Anyone who is in a choir will tell you that it’s not just about the singing. Choirs are social organisations and many think of them as an extended family.
A few weeks ago I was in Canterbury for a weekend away. It was mid August, and an extremely hot weekend. I’d booked a nice (ish) hotel in the centre of town which had a view of the Cathedral (albeit in the reflection of the window opposite!). The first thing I did on arrival, being terribly British and all that, was to head to the Cathedral and have tea in the cafe. As it turns out the Cathedral cafe at Canterbury is in fact a bit of an after thought and nothing more than a shed in the grounds. Nevertheless it served tea and provided me with a piece of cake. So all was well.
Having had some tea, I then headed into the Cathedral and was greeted by the Archdeacon who showed me to my ‘office’ for the weekend. I was not running a choir, nor recording one. Instead, I had my organists hat on and was accompanying a weekend of services which were being sung by Quorum Chamber Choir.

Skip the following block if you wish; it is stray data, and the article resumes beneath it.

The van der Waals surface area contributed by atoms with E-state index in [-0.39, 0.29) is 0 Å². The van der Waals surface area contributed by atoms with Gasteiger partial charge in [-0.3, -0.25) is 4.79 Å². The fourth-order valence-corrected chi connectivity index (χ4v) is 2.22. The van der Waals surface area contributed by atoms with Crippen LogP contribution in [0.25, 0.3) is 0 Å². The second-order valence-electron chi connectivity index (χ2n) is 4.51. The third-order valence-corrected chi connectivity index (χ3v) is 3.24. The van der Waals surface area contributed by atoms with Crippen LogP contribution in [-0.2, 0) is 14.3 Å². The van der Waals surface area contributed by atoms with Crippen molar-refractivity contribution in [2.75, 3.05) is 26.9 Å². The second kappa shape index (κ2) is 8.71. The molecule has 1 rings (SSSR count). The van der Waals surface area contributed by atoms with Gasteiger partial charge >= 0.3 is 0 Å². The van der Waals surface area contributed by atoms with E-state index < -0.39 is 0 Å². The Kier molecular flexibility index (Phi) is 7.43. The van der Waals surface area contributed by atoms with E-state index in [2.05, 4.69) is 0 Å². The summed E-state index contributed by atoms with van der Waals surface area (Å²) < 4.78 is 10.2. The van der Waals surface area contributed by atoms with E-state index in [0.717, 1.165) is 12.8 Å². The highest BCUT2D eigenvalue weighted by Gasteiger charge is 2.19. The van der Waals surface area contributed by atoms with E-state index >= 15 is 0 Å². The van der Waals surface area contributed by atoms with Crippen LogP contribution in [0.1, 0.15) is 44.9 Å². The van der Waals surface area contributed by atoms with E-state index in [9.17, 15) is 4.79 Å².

The Organ at Canterbury
Samuel Green built an organ on the pulpitum in 1784: that instrument was relocated to the south triforium of the quire in 1827, and it was here that Henry Willis built a new four-manual instrument in 1886, with a pioneering form of electro-pneumatic action.
During the twentieth century, alterations were made by Norman & Beard and by Henry Willis & Sons. In 1976 N.P. Mander carried out a more radical rebuild, which included removal of the Solo Organ. Attempts were made to simplify the outdated electro-pneumatic mechanisms and complex configuration. As such, the instrument was greatly reduced in size to try and free up space between the overcrowded pipes. This included the largest, 32ft pipes as well as solo voices which added ‘orchestral’ colour including Oboe, Horn and Flutes.
A separate Nave organ was introduced, recognising the impossible task for one organ to provide music to the entire Cathedral. This was confirmed by a detailed acoustic audits in 2009 and 2015. Since its last restoration, and despite a series of patch repairs, our main organ has now reached the end of its performing life. Much of Father Willis’s pipework survived these interventions and will form the backbone of the new organ, which is due for completion in early 2020